Another object of the present invention is to provide a process which can be directly applied to the manufacture of esters from seeds by using an extraction solvent, and also as a reactant, ethyl alcohol which, in contact with the seeds, may be more or less hydrated. This process can be applied to cotton seeds.
In order to meet these objects, the invention provides a process for manufacturing a composition of fatty acid esters comprising a major proportion of ethyl esters usable as gas oil substitute motor fuel, by transesterification of an oil and/or grease of vegetable or animal origin optionally containing free acids; this process comprises:
(a) a first step comprising at least one transesterification of said oil or grease in the presence of at least one monoalcohol consisting at least in major part of ethyl alcohol, said ethyl alcohol containing 1 to 60% by weight of water, and of an acid catalyst, said transesterification leading to the formation of a phase of high ester content and a phase of relatively high glycerol content, said first step being conducted in such conditions as to obtain a substantial conversion of oil or grease,
(b) a second step wherein, after removal of the glycerol phase, the initial acidity, or the acidity formed during the first step, of the ester-containing phase is decreased to a value of at most about 2%; and
(c) a third step wherein the phase resulting from the second step is subjected to at least one transesterification in the presence of at least one alcohol and of a basic catalyst, said transesterification leading to the formation of a phase containing mainly esters which are recovered and an alcohol phase, the alcohol being an aliphatic, linear or branched monoalcohol of 1 to 5 carbon atoms.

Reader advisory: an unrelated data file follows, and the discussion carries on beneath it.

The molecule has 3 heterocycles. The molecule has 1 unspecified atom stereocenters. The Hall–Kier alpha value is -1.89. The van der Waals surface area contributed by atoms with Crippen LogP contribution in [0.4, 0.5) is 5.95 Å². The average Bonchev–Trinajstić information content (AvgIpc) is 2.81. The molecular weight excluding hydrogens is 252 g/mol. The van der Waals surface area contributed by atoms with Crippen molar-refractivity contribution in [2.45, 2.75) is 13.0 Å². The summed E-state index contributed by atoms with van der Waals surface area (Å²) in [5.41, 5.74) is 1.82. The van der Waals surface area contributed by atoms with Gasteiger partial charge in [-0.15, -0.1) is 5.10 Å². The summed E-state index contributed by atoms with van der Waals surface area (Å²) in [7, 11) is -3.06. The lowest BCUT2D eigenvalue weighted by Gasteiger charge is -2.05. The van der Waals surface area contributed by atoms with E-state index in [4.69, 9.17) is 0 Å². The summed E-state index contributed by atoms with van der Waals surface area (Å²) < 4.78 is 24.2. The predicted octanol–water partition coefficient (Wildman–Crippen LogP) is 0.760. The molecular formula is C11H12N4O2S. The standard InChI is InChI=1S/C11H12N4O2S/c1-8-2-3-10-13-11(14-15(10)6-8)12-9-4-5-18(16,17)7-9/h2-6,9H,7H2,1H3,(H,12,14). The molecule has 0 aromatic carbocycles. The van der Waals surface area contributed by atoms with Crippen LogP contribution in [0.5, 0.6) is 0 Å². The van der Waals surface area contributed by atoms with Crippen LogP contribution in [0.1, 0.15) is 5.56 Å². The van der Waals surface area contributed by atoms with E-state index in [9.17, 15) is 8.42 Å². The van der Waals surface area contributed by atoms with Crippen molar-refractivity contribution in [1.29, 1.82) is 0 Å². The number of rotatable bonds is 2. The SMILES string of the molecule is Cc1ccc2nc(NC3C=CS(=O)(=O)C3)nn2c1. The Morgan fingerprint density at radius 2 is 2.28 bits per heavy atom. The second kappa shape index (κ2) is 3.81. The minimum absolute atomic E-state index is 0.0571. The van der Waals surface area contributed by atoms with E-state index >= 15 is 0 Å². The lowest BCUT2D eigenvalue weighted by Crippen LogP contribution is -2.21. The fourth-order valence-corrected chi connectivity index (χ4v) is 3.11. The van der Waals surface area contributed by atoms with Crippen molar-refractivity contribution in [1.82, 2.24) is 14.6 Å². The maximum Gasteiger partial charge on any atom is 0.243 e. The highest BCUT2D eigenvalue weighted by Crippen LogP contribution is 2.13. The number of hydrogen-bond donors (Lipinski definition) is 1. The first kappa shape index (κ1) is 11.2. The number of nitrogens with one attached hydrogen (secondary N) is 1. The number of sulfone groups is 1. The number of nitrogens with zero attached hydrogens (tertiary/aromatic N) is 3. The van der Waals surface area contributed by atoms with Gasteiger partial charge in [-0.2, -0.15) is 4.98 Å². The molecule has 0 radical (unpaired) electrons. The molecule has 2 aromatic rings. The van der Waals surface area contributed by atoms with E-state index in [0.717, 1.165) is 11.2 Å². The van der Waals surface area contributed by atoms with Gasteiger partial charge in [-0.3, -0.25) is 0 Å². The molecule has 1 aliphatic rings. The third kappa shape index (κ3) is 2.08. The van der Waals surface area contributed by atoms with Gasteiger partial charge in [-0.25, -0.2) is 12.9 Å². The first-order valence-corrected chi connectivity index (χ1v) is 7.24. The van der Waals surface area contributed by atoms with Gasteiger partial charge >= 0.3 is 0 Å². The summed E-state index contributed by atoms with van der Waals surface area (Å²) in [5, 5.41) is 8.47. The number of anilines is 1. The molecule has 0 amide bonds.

The first acid transesterification step is conducted with hydrated ethyl alcohol containing preferably 4 to 50% by weight of water. Excellent results were obtained with ethyl alcohol containing 7 to 30% by weight of water.
The first acid transesterification step of oils and/or greases with hydrated ethyl alcohol is performed in the presence of an acid catalyst, these oils being either raw, degummed (after precipitation of lecithin), acid or neutral oils.
The acid catalysts may be soluble or insoluble. As a soluble acid catalyst, sulfonic acids or any other strong acid including sulfuric acid or hydrochloric acid can be used. Since corrosion is generally increased by the presence of inorganic acids, sulfonic acid is preferably used. However it is also possible to use a mixture of sulfuric and sulfonic acids in order to conserve sulfonic acid. Examples of sulfonic acids are toluene, xylene, benzene, and naphthalene-sulfonic acids; dodecyl and diodecylbenzene-sulfonic acids, the sulfonic acids obtained by sulfonation of fatty acids; esters oils; phenolsulfonic acids; the Twitchell reactant; sulfonic acids from oil cuts and sulfonic acids of polymers.